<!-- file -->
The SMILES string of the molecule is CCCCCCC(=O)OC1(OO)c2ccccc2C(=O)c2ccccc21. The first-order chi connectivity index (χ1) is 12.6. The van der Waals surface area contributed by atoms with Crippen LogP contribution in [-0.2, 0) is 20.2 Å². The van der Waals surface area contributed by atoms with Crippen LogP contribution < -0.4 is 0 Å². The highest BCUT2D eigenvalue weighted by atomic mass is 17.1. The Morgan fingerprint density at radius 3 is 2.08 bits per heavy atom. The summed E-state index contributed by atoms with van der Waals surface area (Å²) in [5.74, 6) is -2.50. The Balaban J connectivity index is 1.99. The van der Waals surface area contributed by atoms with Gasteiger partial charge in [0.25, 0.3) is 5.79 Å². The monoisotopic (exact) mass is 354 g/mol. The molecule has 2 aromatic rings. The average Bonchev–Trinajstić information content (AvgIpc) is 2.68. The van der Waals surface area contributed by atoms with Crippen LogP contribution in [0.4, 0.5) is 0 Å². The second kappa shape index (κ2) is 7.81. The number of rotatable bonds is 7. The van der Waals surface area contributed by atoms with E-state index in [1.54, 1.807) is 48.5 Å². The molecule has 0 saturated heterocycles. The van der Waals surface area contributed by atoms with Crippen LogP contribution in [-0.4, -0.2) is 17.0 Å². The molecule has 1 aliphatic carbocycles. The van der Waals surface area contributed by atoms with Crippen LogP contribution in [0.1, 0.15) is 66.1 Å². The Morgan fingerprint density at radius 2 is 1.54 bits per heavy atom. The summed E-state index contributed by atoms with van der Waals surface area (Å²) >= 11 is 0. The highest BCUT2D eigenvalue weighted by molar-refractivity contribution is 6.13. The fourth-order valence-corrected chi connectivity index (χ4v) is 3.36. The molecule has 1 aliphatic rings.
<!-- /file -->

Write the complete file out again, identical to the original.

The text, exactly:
The SMILES string of the molecule is CCCCCCC(=O)OC1(OO)c2ccccc2C(=O)c2ccccc21. The first-order chi connectivity index (χ1) is 12.6. The van der Waals surface area contributed by atoms with Crippen LogP contribution in [-0.2, 0) is 20.2 Å². The van der Waals surface area contributed by atoms with Crippen LogP contribution < -0.4 is 0 Å². The highest BCUT2D eigenvalue weighted by atomic mass is 17.1. The Morgan fingerprint density at radius 3 is 2.08 bits per heavy atom. The summed E-state index contributed by atoms with van der Waals surface area (Å²) in [5.74, 6) is -2.50. The Balaban J connectivity index is 1.99. The van der Waals surface area contributed by atoms with Gasteiger partial charge in [0.25, 0.3) is 5.79 Å². The monoisotopic (exact) mass is 354 g/mol. The molecule has 2 aromatic rings. The average Bonchev–Trinajstić information content (AvgIpc) is 2.68. The van der Waals surface area contributed by atoms with Crippen LogP contribution in [0.4, 0.5) is 0 Å². The second kappa shape index (κ2) is 7.81. The number of rotatable bonds is 7. The van der Waals surface area contributed by atoms with E-state index in [1.54, 1.807) is 48.5 Å². The molecule has 0 saturated heterocycles. The van der Waals surface area contributed by atoms with Crippen LogP contribution in [-0.4, -0.2) is 17.0 Å². The molecule has 1 aliphatic carbocycles. The van der Waals surface area contributed by atoms with Crippen LogP contribution in [0.1, 0.15) is 66.1 Å². The Morgan fingerprint density at radius 2 is 1.54 bits per heavy atom. The summed E-state index contributed by atoms with van der Waals surface area (Å²) >= 11 is 0. The highest BCUT2D eigenvalue weighted by molar-refractivity contribution is 6.13. The fourth-order valence-corrected chi connectivity index (χ4v) is 3.36. The molecule has 1 aliphatic rings.